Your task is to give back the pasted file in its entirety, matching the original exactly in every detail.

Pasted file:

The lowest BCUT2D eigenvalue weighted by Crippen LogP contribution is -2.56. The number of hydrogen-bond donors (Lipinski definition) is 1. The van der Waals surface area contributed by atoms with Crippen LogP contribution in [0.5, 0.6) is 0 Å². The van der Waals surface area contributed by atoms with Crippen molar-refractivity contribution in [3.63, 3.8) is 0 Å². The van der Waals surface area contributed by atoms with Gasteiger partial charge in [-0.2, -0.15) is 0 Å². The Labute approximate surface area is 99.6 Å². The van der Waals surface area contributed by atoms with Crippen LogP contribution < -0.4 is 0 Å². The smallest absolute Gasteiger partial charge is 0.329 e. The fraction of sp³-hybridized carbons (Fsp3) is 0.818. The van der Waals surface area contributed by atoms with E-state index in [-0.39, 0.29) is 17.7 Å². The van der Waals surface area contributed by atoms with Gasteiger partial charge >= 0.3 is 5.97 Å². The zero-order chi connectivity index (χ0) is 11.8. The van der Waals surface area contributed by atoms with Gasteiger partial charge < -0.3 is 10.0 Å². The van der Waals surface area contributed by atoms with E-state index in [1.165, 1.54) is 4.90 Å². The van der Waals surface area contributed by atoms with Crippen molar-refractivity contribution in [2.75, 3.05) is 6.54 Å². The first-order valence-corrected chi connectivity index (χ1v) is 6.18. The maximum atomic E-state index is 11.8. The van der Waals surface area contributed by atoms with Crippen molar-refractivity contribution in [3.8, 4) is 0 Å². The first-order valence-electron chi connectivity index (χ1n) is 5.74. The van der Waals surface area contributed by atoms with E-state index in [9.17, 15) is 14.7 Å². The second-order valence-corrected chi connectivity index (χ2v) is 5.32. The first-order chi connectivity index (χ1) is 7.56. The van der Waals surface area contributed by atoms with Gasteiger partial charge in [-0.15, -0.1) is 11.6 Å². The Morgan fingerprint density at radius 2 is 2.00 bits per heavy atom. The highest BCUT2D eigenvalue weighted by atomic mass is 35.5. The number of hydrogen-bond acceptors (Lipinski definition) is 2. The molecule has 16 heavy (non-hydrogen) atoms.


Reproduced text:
The lowest BCUT2D eigenvalue weighted by Crippen LogP contribution is -2.56. The number of hydrogen-bond donors (Lipinski definition) is 1. The van der Waals surface area contributed by atoms with Crippen LogP contribution in [0.5, 0.6) is 0 Å². The van der Waals surface area contributed by atoms with Crippen molar-refractivity contribution in [3.63, 3.8) is 0 Å². The van der Waals surface area contributed by atoms with Gasteiger partial charge in [-0.2, -0.15) is 0 Å². The Labute approximate surface area is 99.6 Å². The van der Waals surface area contributed by atoms with Crippen LogP contribution < -0.4 is 0 Å². The smallest absolute Gasteiger partial charge is 0.329 e. The fraction of sp³-hybridized carbons (Fsp3) is 0.818. The van der Waals surface area contributed by atoms with E-state index in [-0.39, 0.29) is 17.7 Å². The van der Waals surface area contributed by atoms with Gasteiger partial charge >= 0.3 is 5.97 Å². The zero-order chi connectivity index (χ0) is 11.8. The van der Waals surface area contributed by atoms with Gasteiger partial charge < -0.3 is 10.0 Å². The van der Waals surface area contributed by atoms with E-state index in [1.165, 1.54) is 4.90 Å². The van der Waals surface area contributed by atoms with Crippen molar-refractivity contribution in [2.75, 3.05) is 6.54 Å². The first-order valence-corrected chi connectivity index (χ1v) is 6.18. The maximum atomic E-state index is 11.8. The van der Waals surface area contributed by atoms with Crippen molar-refractivity contribution in [3.8, 4) is 0 Å². The first-order valence-electron chi connectivity index (χ1n) is 5.74. The van der Waals surface area contributed by atoms with E-state index in [9.17, 15) is 14.7 Å². The second-order valence-corrected chi connectivity index (χ2v) is 5.32. The first-order chi connectivity index (χ1) is 7.56. The van der Waals surface area contributed by atoms with Gasteiger partial charge in [-0.15, -0.1) is 11.6 Å². The Morgan fingerprint density at radius 2 is 2.00 bits per heavy atom. The highest BCUT2D eigenvalue weighted by atomic mass is 35.5. The number of hydrogen-bond acceptors (Lipinski definition) is 2. The molecule has 16 heavy (non-hydrogen) atoms.